The main problem with Scream 2 is that it feels rushed. This could be down to the Kevin Williamson writing the script too quickly and not giving it time to mature. Large portions of the script, particularly in the killing sections which just read “Wes Craven will make it scary” (this is something I will come back to later). One of the other reasons perhaps could be that Craven had been pressurised by the studio to knock the film out quickly as possible to capitalise on the first films success. Whatever the reason, Scream 2 at times feels like a cheap knock off of its far superior predecessor.
That’s not to say it’s a bad movie. Set two years after the events of the original film, the town of Woodsboro is still reeling after the attacks from Ghostface. However, Sidney and Randy are moving on with their lives as they attend college – trying their best to ignore the fact that Stab, the ‘movie within a movie’ adaptation of the killings of the first movie, has been released. On top of that, there appears to be a copycat killer of Ghostface on the loose – and he’s after Sidney.
While I do concede that Scream 2 is inferior to the first instalment, it does have some very nice touches to it. The set pieces are very well orchestrated, the script (despite being written quickly) is strong and the overall experience still has that balance of horror, comedy and self parody.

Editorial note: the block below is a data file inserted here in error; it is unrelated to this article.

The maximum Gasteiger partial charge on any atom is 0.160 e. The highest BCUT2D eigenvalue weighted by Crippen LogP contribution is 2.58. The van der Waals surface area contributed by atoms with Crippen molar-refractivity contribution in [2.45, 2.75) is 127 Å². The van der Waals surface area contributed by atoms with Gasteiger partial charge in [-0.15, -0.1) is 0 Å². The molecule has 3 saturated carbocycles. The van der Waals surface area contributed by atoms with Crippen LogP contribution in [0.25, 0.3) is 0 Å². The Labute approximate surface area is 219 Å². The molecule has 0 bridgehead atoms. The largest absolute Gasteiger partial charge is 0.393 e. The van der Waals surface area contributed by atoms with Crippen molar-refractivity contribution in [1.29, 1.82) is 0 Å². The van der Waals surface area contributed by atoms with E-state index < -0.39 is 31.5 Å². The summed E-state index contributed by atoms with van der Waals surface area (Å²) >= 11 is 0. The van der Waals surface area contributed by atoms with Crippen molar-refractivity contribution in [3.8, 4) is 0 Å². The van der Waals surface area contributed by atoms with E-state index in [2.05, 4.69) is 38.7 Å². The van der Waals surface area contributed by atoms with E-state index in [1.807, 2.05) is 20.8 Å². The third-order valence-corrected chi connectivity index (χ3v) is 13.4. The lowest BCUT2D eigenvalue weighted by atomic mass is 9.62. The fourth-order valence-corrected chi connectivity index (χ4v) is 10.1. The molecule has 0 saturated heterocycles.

As afore mentioned, Scream 2 feels rushed and I theorised that this could be down to the quickly written script. Kevin Williamson had written several drafts of Scream 2 – each one having a different killer reveal. Part of the success of Scream came from the “whodunit” aspect – which meant that secrecy was key to the success of the sequel. However, one of these drafts leaked onto the Internet and Williamson was forced into a hasty rewrite phase – meaning the film went into production with an unfinished script. In my opinion, this could have attributed to one of the weaker aspects of the film – its ending.
The ending of Scream 2 is what really lets the film down. Rather than the well played out twist that came from the original, Scream 2 took a different approach by having the killer as a character we’ve never been introduced to before. The ending doesn’t feel as gripping, engaging or as well written as the first instalment. It’s such as shame because if the film had a better ending, it really could have raised the bar on the films standards.
Scream 2 may not have been well received by critics or fans - but its success could not be denied. Scream had now become a major player in not only the horror world, but also the film world in general. Just as Freddy had done 10 years previous, Ghostface had gone mainstream. However, it would be 3 years before we saw another sequel – and this time with a different writer at the helm...
Scream 3 (Craven, 2000)
In 1999, the Weinsteins approached Kevin Williamson about writing Scream 3. Unfortunately, despite being tied into a three movie contract with Miramax, Williamson was involved in developing some other projects and could not sign on to write a first draft. However, he did pen an outline which was passed into Ehren Kruger. Kruger admitted later that because he didn’t write the film from the start of the series, he found it hard to engage with writing the characters. This could be the attributing reason why Scream 3 is the weakest entry of the series.